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Doug Fishbone recycles the language of the mass media in order to critique some of the more
unseemly aspects of life in the modern age. Appropriating photographic and digital imagery
from the internet, he constructs witty and occasionally shocking film narratives from apparently
unrelated material, questioning the way the mind processes controversial visual images and

Fishbone works in a variety of media including installation, film, and performance. In recent
films he has utilised the televisual tool of the voice over, constructing stream of consciousness
narratives that blend word and image in unexpected and often uneasy combinations. Fishbone’
s films recalling slide shows or school lectures focus on such themes as corporate greed and
violence, obesity, indifference, and the seeming inability of different cultures to understand
each other at all. But despite the apparent seriousness of his subject matter, Fishbone’s work is
infused with humour.

Co-opting the strategies of stand-up comedians in his performances, he disarms his audience:
racist or sexist jokes are told with a deadpan manner so that you laugh, even when you know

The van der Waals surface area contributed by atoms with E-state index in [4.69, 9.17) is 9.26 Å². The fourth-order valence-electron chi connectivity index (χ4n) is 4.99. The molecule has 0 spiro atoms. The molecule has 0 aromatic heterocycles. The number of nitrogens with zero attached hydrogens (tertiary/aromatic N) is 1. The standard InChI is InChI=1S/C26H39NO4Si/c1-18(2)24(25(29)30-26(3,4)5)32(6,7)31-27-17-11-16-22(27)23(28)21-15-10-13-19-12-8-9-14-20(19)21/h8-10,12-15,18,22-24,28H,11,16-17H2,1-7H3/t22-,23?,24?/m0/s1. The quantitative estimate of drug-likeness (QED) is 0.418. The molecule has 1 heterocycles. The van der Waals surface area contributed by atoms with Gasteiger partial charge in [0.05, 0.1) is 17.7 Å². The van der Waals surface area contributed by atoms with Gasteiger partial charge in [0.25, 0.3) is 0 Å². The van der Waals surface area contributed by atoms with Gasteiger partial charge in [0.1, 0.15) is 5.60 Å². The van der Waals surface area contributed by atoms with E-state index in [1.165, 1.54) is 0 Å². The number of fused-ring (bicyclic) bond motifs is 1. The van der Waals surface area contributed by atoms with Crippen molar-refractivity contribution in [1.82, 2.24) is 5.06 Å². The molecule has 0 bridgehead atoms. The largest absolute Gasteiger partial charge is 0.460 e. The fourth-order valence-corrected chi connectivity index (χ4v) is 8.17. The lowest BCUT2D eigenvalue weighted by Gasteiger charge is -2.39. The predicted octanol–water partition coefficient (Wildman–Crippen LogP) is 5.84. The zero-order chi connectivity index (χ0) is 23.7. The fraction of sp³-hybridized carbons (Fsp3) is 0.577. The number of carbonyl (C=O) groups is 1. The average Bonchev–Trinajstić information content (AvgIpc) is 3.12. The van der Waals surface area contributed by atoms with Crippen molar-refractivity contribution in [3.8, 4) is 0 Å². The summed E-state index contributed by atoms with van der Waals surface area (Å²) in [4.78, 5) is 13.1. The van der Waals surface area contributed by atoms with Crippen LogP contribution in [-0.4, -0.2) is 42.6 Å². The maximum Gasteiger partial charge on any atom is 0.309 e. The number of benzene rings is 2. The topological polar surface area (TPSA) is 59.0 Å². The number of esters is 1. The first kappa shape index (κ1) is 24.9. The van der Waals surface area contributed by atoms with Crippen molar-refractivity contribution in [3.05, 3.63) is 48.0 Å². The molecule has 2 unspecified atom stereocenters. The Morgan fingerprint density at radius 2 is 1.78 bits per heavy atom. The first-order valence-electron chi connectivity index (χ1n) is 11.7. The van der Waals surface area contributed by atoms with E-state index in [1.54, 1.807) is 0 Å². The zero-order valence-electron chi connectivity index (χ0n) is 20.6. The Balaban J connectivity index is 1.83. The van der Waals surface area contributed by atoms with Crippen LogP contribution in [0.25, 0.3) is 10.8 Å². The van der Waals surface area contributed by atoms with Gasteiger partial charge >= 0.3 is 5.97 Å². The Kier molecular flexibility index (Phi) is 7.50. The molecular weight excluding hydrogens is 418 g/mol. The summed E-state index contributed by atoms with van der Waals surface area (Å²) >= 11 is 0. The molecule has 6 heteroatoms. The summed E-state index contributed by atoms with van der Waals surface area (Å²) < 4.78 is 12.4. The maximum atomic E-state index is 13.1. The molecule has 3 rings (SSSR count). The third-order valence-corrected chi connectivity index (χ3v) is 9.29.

you shouldn’t.

In more recent works, Fishbone has expanded upon his interest in stand up-comedy,
investigating the operation of humour from a number of different perspectives and media. In
his current series of digital prints he depicts individual jokes in a story-board format that adds a
visual component to what is usually a strictly verbal process, subverting the rhythm with which
jokes normally function. He is particularly interested in the operation of jokes as commodified
pieces of language and thought.

Doug Fishbone completed his MA at Goldsmiths College in 2003, and was awarded the Beck’s
Futures Student Prize for Film and Video in 2004.  He has installed giant mounds of bananas
in numerous public spaces, including Trafalgar Square, as a comment on international trade
and consumerism.  His work was included in the British Art Show 6, which toured England in
the past year.